In its brief before the Supreme Court in the Salman insider trading case, the U.S. argues for a broad application of the Dirks standard for tipper liability. The Court granted certiorari to resolve a split between the Second Circuit, which held in Newman that the government must show a pecuniary benefit, and the Ninth, which sustained Bassam Salman's conviction on the basis that his gift of inside information to his extended family sufficed for liability. According to the government, the Ninth Circuit has it correct and a gift of information for use in trading violates the securities antifraud laws (Salman v. U.S., August 1, 2016).
Circuit split. Salman was convicted of conspiracy and insider trading on information he received from two individuals, including the brother of his then-fiancée. His appeal argued that under Newman, the government was also required to prove that he disclosed the information in exchange for a personal benefit. The Ninth Circuit declined to follow Newman to the extent it held that evidence of a friendship or familial relationship is insufficient to demonstrate a personal benefit to the tipper. It sustained the conviction under the "clear holding" of Dirks v. SEC (U.S. 1983) that a gift of confidential information to a trading relative or friend constitutes a breach of fiduciary duty. The Supreme Court granted certiorari in light of the split.
SIFMA filed an amicus brief in favor of a Newman-like personal benefit test. The trading in Dirks occurred after the tipper blew the whistle on fraud at his company—there was no "gift" of confidential information "to a trading relative or friend." For this reason, SIFMA urged the Court to reaffirm that the Dirks holding does not turn on "the vagaries of whether and when a business relationship has developed into acquaintance and … acquaintance has developed into friendship."
A gift is enough. The government's brief, however, reasserts its broad reading of Dirks that the personal benefit required for insider trading liability exists "not only when the insider will reap a pecuniary gain," but also when the insider gifts confidential information to a tippee. The reason that such a gift constitutes a breach of fiduciary duty, the government argues, "is that it serves personal, not corporate, purposes." A court does not need to judge the nature or closeness of the relationship between tipper and tippee to make the call that a personal benefit exists; the line between a personal purpose and a corporate one "is readily intelligible to courts."
Indeed, the government argues that a court should infer personal benefit from the absence of a corporate purpose. The Court in Dirks explained that some disclosures of confidential information may actually be to the benefit of shareholders or clients. Alternatively, a disclosure may be made inadvertently during the carrying out of appropriate corporate functions. "The existence of 'personal benefit' is simply the flip side of the absence of a corporate purpose," the brief asserts.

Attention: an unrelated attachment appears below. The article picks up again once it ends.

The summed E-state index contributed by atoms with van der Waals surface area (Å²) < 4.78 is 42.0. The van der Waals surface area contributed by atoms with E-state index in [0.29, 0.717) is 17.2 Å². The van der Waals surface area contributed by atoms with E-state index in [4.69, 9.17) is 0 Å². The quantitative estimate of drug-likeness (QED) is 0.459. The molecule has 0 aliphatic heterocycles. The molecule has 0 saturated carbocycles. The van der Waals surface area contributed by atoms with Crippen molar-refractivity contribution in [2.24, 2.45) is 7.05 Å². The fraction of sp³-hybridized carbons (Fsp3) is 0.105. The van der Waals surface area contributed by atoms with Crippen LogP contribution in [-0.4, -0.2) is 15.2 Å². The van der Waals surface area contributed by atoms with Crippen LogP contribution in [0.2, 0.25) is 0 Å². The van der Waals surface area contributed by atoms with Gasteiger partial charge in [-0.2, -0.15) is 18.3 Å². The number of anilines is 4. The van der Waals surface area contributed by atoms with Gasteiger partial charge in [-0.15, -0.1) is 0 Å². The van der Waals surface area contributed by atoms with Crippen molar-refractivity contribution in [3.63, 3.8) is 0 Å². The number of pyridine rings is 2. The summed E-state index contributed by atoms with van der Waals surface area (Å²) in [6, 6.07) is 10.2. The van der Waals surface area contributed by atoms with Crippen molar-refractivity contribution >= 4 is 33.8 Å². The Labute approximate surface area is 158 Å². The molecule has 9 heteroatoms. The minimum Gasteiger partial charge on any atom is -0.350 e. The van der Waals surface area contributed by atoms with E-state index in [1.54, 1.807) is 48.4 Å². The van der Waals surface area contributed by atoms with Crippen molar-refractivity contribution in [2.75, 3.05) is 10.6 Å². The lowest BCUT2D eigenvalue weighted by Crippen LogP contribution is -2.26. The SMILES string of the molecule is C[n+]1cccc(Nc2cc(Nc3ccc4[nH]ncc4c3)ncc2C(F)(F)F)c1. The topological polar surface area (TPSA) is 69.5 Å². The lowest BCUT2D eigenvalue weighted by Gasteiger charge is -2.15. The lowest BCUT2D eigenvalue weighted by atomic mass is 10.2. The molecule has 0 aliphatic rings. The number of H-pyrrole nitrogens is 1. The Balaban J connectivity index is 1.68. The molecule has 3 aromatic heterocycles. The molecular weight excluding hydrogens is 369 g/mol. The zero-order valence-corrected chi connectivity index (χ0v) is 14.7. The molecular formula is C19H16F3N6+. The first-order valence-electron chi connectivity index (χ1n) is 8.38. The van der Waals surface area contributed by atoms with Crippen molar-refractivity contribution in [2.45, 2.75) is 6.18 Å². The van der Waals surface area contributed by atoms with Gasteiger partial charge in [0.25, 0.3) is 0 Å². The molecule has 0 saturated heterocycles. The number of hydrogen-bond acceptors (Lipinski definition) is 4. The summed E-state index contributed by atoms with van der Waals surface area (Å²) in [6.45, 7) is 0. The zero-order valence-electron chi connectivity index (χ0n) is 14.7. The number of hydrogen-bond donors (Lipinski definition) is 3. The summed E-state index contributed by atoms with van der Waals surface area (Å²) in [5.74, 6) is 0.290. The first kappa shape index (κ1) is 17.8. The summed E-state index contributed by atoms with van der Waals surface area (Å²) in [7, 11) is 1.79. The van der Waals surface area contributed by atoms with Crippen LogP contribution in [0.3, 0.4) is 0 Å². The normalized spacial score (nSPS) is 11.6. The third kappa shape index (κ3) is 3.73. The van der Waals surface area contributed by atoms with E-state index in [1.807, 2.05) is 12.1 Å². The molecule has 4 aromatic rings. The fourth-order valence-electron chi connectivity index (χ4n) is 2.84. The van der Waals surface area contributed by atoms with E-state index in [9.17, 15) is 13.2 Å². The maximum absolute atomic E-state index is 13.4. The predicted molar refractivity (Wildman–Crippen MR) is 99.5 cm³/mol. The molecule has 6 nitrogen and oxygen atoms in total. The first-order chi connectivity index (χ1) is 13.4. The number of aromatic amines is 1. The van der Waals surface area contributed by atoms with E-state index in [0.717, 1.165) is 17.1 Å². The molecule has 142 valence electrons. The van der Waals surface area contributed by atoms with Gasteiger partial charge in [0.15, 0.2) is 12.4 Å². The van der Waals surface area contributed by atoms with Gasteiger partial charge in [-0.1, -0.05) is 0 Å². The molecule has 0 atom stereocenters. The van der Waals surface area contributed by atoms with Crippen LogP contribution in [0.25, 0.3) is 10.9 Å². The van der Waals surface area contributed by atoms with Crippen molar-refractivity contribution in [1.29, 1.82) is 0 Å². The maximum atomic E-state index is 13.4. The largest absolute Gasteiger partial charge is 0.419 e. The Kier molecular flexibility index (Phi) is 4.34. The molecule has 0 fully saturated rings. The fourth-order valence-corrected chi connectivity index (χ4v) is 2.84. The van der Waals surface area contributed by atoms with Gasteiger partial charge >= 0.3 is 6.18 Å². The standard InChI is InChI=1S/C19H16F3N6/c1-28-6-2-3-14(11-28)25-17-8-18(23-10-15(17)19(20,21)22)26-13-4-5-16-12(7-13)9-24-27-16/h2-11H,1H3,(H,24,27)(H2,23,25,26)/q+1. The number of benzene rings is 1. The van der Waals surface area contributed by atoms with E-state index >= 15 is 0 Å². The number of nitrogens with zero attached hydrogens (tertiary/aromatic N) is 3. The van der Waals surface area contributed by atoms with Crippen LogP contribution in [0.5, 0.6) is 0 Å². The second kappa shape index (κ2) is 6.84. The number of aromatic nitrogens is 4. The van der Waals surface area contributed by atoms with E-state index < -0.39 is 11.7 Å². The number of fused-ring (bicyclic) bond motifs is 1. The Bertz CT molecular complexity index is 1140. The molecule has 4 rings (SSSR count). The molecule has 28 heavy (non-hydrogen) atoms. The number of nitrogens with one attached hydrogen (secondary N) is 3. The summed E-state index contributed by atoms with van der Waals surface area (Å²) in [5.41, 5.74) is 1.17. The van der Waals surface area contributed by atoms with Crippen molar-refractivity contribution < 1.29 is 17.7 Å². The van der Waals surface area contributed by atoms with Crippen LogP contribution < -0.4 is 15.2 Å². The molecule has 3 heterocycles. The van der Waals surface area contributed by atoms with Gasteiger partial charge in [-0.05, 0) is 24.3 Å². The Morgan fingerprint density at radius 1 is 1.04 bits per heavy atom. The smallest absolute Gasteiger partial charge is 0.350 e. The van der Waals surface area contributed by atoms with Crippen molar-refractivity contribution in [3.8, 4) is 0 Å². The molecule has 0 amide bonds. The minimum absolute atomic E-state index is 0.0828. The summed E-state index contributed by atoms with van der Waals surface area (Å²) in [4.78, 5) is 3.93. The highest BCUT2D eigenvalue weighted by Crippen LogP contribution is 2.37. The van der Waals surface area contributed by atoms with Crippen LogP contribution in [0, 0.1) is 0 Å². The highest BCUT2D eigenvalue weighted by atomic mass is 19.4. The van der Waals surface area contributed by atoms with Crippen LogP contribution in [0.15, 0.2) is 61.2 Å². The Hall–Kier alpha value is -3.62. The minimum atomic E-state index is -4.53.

Standard is not vague. The government acknowledges that securities fraud requires more than a simple breach of fiduciary duty—Dirks makes clear that the tipper's understanding that the information will be traded on is critical. Congress' post-Dirks enactments are premised on the existing requirements for antifraud liability under the securities laws, including the personal benefit requirement of Dirks. The brief points out that the Court, in another context, cited Congress' decision to leave Section 10(b) intact as evidence that the legislature ratified a "well-established judicial interpretation" of that Exchange Act provision.
Newman notwithstanding, the government continues courts have applied the rule of Dirks for more than 30 years, demonstrating that the holding is not vague. There is no question in the Salman case about the application of the line between a personal and a business purpose. Salman's arguments to the contrary are based on a misconception of the applicable standard: Dirks does not require an inquiry into the existence of "emotional satisfaction" to show a personal benefit, but instead requires objective evidence relevant to the purpose of the disclosure. Furthermore, Dirks' application to remote tippees is not limited to "a trading relative or friend;" that was only an example of the typical situation. The tipper's purpose, not the tippee's identity, is dispositive.
A narrow reading would harm markets. Although SIFMA had argued that a broad reading of Dirks would harm the markets, the government takes the opposite stance: restricting insider trading liability would undermine the purpose of the securities laws of ensuring honest markets and promoting investor confidence. Under Salman's pecuniary-gain reading, the brief argues, "an insider who provided highly confidential, market-moving corporate information so that his children, his parents, his friends, or his other connections could trade on it would evade the securities-fraud laws so long as he did not receive any pecuniary return," and the tippees could enjoy unlimited profits "unavailable to less privileged investors." This could not have been Congress's intent in enacting the Exchange Act.
The case is No. 15-628.
Attorneys: Alexandra A.E. Shapiro (Shapiro Arato LLP) for Bassam Yacoub Salman. Ian Heath Gershengorn, U.S. Department of Justice, for the United States.
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